Holder said he did not want to leave an impression that these questions about Fast and Furious are illegitimate. He said he can agree on certain things with even some of his harshest critics.
“I have never tried to defend the program, but what has bothered me is that we have taken something that we actually share a concern and it has mushroomed into the political sphere where people are asking for resignations and being threatened with contempt,” he said. “One thing that has to be understood is that once this was brought to my attention, I stopped it. I stopped it.”
Pounding his fist on the table, Holder continued: “When this Attorney General heard about these practices, I said to the men and women of the Department of Justice, ‘This ain’t gonna be the way we conduct business.’ ”
But the Justice Department’s business conduct came under scrutiny later in the hearing, as Rep. John Culberson (R-Texas) challenged Holder in on what the congressman characterized as the AG’s personal crusade to block new voter identification laws up for approval in several states.
Culberson asked Holder to drop the Justice Department’s request for date compiling the racial breakdown for the some 650,000 voters in the state who do not have state-issued identification. He said there is no race component on the Texas voter application form, saying the DOJ’s request seems unreasonable and a deliberate attempt to delay the voting process.
“This is a colorblind society,” Culberson said. “You can’t look at this as anything but an effort to delay.”
Holder said the Justice Department will be issuing its determination to the court on March 12 — the deadline to do so. He said upholding Section 5 of the Voting Rights Act is important to ensure minority groups and others are not unfairly discriminated against in the voting process. There is little evidence that voter fraud is taking place in states that do not have an increased requirement for state-issued identification, he said.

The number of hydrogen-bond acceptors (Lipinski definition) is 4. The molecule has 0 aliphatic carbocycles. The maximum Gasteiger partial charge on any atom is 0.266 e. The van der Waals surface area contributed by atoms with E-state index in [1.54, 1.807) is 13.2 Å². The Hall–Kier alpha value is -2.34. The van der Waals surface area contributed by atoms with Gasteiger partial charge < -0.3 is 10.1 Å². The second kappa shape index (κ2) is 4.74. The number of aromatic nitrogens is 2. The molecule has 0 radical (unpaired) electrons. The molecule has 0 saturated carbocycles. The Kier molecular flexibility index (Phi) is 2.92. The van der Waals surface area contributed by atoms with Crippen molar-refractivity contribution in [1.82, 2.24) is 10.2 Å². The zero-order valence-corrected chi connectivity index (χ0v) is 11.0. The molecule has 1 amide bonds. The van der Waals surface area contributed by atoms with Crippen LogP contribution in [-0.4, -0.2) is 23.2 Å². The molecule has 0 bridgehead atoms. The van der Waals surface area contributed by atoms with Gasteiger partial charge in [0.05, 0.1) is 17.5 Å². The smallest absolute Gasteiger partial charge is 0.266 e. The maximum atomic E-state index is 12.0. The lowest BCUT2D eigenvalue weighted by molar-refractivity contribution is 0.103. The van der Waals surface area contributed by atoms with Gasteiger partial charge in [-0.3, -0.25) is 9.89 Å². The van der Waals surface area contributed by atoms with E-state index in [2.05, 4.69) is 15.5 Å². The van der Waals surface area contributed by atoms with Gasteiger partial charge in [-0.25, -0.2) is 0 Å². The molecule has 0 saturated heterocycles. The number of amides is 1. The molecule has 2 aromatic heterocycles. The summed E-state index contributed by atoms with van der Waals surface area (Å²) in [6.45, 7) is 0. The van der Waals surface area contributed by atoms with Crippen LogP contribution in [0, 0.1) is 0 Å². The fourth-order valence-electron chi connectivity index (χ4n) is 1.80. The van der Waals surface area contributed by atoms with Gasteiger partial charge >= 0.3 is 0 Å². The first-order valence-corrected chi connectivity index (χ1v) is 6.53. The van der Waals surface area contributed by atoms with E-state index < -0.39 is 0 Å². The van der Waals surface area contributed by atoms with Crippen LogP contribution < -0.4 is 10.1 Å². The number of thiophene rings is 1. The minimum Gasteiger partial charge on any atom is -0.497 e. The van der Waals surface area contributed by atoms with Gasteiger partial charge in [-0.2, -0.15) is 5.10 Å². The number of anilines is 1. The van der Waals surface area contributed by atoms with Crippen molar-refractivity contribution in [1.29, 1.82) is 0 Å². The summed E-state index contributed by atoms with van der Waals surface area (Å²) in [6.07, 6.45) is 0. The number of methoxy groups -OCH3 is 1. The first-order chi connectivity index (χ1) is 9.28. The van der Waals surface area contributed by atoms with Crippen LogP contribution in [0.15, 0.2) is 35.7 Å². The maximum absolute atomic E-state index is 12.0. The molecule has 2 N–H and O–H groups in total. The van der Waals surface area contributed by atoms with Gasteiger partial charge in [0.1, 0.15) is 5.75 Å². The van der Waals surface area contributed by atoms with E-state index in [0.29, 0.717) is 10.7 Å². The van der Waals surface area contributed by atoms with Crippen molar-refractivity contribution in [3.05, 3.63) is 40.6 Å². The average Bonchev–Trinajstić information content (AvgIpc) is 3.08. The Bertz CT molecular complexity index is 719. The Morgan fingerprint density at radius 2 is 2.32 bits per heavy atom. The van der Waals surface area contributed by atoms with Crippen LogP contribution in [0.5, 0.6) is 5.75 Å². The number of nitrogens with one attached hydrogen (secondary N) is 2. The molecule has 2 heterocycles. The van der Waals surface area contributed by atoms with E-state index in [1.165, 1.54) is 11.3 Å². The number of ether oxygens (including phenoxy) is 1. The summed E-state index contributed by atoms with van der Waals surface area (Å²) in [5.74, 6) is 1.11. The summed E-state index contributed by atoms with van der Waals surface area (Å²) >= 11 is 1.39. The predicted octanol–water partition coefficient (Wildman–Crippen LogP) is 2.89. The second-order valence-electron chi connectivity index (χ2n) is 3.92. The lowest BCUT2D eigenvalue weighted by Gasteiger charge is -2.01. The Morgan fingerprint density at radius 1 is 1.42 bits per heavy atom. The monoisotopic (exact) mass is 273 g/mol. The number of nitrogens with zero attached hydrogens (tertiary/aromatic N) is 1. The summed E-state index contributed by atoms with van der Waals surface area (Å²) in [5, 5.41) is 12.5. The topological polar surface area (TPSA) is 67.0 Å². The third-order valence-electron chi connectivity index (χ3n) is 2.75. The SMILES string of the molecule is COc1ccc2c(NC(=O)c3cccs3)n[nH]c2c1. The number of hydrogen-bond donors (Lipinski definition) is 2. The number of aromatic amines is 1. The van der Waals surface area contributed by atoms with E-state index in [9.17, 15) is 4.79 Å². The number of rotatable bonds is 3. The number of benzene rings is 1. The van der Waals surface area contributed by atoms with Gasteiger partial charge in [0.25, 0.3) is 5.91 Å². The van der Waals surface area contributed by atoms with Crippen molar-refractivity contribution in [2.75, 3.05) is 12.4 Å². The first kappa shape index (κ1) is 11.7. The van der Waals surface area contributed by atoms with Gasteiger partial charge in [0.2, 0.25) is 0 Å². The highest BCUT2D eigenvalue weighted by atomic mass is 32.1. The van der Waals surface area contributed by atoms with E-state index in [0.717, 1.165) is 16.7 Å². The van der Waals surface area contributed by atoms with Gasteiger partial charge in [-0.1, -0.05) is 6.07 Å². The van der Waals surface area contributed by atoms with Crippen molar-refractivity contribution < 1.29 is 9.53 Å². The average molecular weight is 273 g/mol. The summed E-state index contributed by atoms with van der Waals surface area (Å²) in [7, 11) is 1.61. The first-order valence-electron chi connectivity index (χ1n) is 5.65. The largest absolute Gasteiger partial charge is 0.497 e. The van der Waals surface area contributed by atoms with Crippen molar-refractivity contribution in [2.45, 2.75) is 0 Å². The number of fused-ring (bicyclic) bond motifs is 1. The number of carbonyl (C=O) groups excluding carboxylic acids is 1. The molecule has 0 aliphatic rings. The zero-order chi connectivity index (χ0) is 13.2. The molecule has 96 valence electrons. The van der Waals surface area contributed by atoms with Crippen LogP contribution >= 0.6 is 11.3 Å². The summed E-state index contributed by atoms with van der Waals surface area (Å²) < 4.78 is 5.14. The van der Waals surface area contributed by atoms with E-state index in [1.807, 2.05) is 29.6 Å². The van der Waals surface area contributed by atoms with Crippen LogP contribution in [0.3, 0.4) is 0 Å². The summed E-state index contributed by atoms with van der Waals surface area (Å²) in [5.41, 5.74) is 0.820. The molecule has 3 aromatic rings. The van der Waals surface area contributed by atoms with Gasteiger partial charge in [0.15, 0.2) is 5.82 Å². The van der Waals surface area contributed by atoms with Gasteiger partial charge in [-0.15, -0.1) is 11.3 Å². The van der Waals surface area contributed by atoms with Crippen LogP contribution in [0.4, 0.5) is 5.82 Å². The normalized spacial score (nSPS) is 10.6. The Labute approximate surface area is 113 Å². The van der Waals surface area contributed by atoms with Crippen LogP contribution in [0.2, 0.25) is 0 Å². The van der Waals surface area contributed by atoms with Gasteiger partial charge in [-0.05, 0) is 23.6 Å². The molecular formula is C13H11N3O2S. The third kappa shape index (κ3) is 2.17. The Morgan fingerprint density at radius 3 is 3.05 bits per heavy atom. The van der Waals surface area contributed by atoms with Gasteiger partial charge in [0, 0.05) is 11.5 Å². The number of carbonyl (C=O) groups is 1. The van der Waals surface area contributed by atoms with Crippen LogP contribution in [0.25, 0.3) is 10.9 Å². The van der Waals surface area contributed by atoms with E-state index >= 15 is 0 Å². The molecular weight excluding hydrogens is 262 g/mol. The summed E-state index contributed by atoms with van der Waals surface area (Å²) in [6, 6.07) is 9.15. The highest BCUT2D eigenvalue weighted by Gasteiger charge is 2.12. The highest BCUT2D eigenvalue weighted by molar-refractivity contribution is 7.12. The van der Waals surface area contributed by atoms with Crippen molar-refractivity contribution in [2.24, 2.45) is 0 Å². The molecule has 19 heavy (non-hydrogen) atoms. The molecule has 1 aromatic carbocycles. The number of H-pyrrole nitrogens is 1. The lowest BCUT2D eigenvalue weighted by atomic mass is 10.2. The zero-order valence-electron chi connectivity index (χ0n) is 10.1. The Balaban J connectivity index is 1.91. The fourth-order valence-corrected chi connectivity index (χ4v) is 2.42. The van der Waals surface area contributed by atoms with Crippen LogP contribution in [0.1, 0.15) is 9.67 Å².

“Voting is not a privilege; it is a right,” Holder said, noting that he is one of the few people who has prosecuted voter fraud cases. ”It is the lifeblood of our democracy. It is one of the things that distinguishes us from so many other countries.”
Rep. Chaka Fatah, ranking member of the subcommittee, also came to Holder’s defense, pointing out that according to Texas law, a voter cannot use a student ID issued from a state university, but a person can carry a concealed weapon with a permit. “We don’t want my right to vote to be subject to partisan views,” the Pennsylvania Democrat said.
And partisan views on President Barack Obama’s new contraception compromise also came to the floor. Holder said he sees no reason for the Department of Justice not to defend the compromise. Some Republicans on the subcommittee said this stance flies in the face of the department’s recent decision to stop defending Section 3 of the Defense of Marriage Act, which defines marriage as between a man and a woman for federal purposes. Holder said there have been at least 14 instances in the past in which Attorneys General have stopped defending unconstitutional laws, going back as far as 1946.